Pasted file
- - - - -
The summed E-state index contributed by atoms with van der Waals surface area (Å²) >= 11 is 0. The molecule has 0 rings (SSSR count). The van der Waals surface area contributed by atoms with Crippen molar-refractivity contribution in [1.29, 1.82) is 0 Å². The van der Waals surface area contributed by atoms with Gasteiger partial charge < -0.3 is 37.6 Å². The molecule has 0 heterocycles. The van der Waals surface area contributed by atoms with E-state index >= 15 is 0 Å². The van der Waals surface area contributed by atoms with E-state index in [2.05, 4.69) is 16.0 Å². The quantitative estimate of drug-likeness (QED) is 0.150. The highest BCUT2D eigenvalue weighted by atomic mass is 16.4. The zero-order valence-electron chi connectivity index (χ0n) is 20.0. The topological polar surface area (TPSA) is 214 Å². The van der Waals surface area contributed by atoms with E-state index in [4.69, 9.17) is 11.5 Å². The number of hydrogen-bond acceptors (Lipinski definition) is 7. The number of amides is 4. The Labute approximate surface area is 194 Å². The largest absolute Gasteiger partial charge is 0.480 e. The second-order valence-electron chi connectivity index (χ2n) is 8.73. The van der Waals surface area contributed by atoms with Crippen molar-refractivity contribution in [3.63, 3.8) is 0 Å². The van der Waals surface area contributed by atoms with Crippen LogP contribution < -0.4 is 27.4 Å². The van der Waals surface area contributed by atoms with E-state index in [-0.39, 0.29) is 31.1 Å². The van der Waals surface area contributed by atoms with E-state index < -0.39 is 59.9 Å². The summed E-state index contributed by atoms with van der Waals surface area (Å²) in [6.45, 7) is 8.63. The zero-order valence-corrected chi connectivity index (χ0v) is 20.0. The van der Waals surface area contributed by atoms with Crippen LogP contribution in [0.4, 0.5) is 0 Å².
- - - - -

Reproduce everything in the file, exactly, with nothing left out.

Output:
The summed E-state index contributed by atoms with van der Waals surface area (Å²) >= 11 is 0. The molecule has 0 rings (SSSR count). The van der Waals surface area contributed by atoms with Crippen molar-refractivity contribution in [1.29, 1.82) is 0 Å². The van der Waals surface area contributed by atoms with Gasteiger partial charge < -0.3 is 37.6 Å². The molecule has 0 heterocycles. The van der Waals surface area contributed by atoms with E-state index >= 15 is 0 Å². The van der Waals surface area contributed by atoms with E-state index in [2.05, 4.69) is 16.0 Å². The quantitative estimate of drug-likeness (QED) is 0.150. The highest BCUT2D eigenvalue weighted by atomic mass is 16.4. The zero-order valence-electron chi connectivity index (χ0n) is 20.0. The topological polar surface area (TPSA) is 214 Å². The van der Waals surface area contributed by atoms with E-state index in [4.69, 9.17) is 11.5 Å². The number of hydrogen-bond acceptors (Lipinski definition) is 7. The number of amides is 4. The Labute approximate surface area is 194 Å². The largest absolute Gasteiger partial charge is 0.480 e. The second-order valence-electron chi connectivity index (χ2n) is 8.73. The van der Waals surface area contributed by atoms with Crippen molar-refractivity contribution in [3.63, 3.8) is 0 Å². The van der Waals surface area contributed by atoms with Crippen LogP contribution < -0.4 is 27.4 Å². The van der Waals surface area contributed by atoms with E-state index in [-0.39, 0.29) is 31.1 Å². The van der Waals surface area contributed by atoms with E-state index < -0.39 is 59.9 Å². The summed E-state index contributed by atoms with van der Waals surface area (Å²) in [6.45, 7) is 8.63. The zero-order valence-corrected chi connectivity index (χ0v) is 20.0. The van der Waals surface area contributed by atoms with Crippen LogP contribution in [0.4, 0.5) is 0 Å².